For example, when the O.J. Simpson case broke and Mark Fuhrmann’s participation in it became a scandal — as well as other cops — the Times pretended there had never been trouble with the department concerning racism (as well as sexual harassment) when clearly there had been. A tabloid press would have been there to remind them.

What’s clear, according to my sources, is that Kat Pellicano will not testify in the trial that’s set for this fall. She will invoke spousal privilege. I’m told she’s so in need of cash influx that she was persuaded by Pellicano to remarry, her silence rewarded by big bucks.

This means that her testimony in front of a grand jury two years ago is out the window. Prosecutors must be tearing their hair out.

After O.J. Simpson, Michael Jackson and Robert Blake, it’s pretty clear that Hollywood is a good place to get yourself into trouble if you’re famous. A year after Pellicano was indicted on 110 counts of fraud and wiretapping, his case looks like it’s headed in the same direction.

'idol' Goes Gumbo; Yippee for Yamin

“American Idol” is headed to New Orleans the weekend of April 14. Randy Jackson, Paula Abdul and an "Idol" team will be filming in the Mississippi delta and working with Hurricane Katrina survivors for “Idol Gives Back,” a pair of special shows that will air 10 days later.

Meanwhile, Abdul was a guest at that Clinton fundraiser on Saturday. She came as the guest of Suzan Hughes, the third wife of late Herbalife founder Mark Hughes.

Abdul laughed when I asked her about this season's controversies. “People don’t know how smart I am,” she concurred when I mentioned her savvy.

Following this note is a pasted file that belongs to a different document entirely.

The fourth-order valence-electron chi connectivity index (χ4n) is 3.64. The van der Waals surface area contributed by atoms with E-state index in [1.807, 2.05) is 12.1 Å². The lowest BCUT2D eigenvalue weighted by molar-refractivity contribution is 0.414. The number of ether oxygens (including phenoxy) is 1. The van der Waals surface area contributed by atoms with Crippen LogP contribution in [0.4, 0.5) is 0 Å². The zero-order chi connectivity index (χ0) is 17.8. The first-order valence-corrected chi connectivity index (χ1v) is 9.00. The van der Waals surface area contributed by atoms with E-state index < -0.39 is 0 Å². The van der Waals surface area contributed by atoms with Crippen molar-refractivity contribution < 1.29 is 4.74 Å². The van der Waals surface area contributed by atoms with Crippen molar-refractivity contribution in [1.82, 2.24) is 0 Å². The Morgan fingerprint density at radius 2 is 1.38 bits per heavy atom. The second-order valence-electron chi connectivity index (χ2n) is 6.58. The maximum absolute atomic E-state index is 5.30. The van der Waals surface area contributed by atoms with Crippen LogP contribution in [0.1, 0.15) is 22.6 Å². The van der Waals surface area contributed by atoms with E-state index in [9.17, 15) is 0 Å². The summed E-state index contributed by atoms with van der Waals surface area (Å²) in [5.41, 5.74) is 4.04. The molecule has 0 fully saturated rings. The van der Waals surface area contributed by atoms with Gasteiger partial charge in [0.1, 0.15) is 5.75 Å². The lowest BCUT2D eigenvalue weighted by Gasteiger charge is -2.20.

She said she thinks Sanjaya Malakar, the kid with the hair, will go on a little longer before he’s excised from the competition. And Paula? She will just keep on keeping on, friends.

In other “Idol” news, it looks like Elliott Yamin’s gamble has paid off. I told you a few weeks ago that Sony/ATV Music had signed the former “Idol” player, made an album and was releasing it through Hickory Records, an indie label. It looks like the self-titled CD will finish around No. 3 for the week with about 100,000 copies sold.

The Yamin news isn’t bad, considering the rest of the music business is as dead as it could be. Shares of Warner Music Group, for example, were selling at $16.67 yesterday, down from around $24 on Jan. 1.

On Friday, the company hit a 52-week low of $15.91. It’s not that I wish WMG bad fortunes, but from the release schedule it seems they have nothing coming out under the Warner’s name for at least the next four weeks, except for a minor act called Static X.

Maybe the Warner Music people are just tired and frustrated. Among tomorrow’s releases are perfectly good albums by Macy Gray, Heather Headley, newcomer Mika, Tim McGraw, R&B crooner Joe and rockers Good Charlotte.

My prediction: With the exception of the latter, unless their record companies really grease the wheels, these albums will go unheard on regular radio. The business is in a stranglehold, and no one will do anything about it.